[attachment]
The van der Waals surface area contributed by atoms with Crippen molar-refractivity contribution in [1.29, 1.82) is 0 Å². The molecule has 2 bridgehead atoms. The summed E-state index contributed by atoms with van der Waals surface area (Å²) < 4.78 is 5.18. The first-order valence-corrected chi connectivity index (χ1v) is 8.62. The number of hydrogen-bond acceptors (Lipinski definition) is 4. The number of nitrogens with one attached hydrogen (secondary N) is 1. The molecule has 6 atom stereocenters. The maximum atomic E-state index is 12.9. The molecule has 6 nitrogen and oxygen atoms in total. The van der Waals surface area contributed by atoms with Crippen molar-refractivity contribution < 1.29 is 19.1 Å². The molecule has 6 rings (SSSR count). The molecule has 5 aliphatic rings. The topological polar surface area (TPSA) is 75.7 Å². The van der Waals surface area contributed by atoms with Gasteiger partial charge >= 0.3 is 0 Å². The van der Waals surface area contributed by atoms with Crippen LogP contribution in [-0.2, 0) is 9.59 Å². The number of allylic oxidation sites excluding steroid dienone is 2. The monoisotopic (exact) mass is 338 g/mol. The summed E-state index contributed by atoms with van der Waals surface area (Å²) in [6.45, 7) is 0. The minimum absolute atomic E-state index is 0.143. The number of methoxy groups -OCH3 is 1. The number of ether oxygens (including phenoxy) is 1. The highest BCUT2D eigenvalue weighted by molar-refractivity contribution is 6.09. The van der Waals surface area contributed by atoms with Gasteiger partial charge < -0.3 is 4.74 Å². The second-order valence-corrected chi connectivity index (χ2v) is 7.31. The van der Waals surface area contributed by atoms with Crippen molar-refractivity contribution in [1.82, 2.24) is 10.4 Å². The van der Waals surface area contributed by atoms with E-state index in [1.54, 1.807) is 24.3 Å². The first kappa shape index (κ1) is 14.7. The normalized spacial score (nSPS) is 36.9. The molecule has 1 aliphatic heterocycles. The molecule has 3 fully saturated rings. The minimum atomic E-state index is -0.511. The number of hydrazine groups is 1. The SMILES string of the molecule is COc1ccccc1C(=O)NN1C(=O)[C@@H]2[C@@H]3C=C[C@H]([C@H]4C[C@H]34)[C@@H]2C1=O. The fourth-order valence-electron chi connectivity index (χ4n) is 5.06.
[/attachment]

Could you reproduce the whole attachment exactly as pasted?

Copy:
The van der Waals surface area contributed by atoms with Crippen molar-refractivity contribution in [1.29, 1.82) is 0 Å². The molecule has 2 bridgehead atoms. The summed E-state index contributed by atoms with van der Waals surface area (Å²) < 4.78 is 5.18. The first-order valence-corrected chi connectivity index (χ1v) is 8.62. The number of hydrogen-bond acceptors (Lipinski definition) is 4. The number of nitrogens with one attached hydrogen (secondary N) is 1. The molecule has 6 atom stereocenters. The maximum atomic E-state index is 12.9. The molecule has 6 nitrogen and oxygen atoms in total. The van der Waals surface area contributed by atoms with Crippen molar-refractivity contribution < 1.29 is 19.1 Å². The molecule has 6 rings (SSSR count). The molecule has 5 aliphatic rings. The topological polar surface area (TPSA) is 75.7 Å². The van der Waals surface area contributed by atoms with Gasteiger partial charge >= 0.3 is 0 Å². The van der Waals surface area contributed by atoms with Crippen LogP contribution in [-0.2, 0) is 9.59 Å². The number of allylic oxidation sites excluding steroid dienone is 2. The monoisotopic (exact) mass is 338 g/mol. The summed E-state index contributed by atoms with van der Waals surface area (Å²) in [6.45, 7) is 0. The minimum absolute atomic E-state index is 0.143. The number of methoxy groups -OCH3 is 1. The number of ether oxygens (including phenoxy) is 1. The highest BCUT2D eigenvalue weighted by molar-refractivity contribution is 6.09. The van der Waals surface area contributed by atoms with Gasteiger partial charge < -0.3 is 4.74 Å². The second-order valence-corrected chi connectivity index (χ2v) is 7.31. The van der Waals surface area contributed by atoms with Crippen molar-refractivity contribution in [1.82, 2.24) is 10.4 Å². The van der Waals surface area contributed by atoms with E-state index in [1.54, 1.807) is 24.3 Å². The first kappa shape index (κ1) is 14.7. The normalized spacial score (nSPS) is 36.9. The molecule has 1 aliphatic heterocycles. The molecule has 3 fully saturated rings. The minimum atomic E-state index is -0.511. The number of hydrazine groups is 1. The SMILES string of the molecule is COc1ccccc1C(=O)NN1C(=O)[C@@H]2[C@@H]3C=C[C@H]([C@H]4C[C@H]34)[C@@H]2C1=O. The fourth-order valence-electron chi connectivity index (χ4n) is 5.06.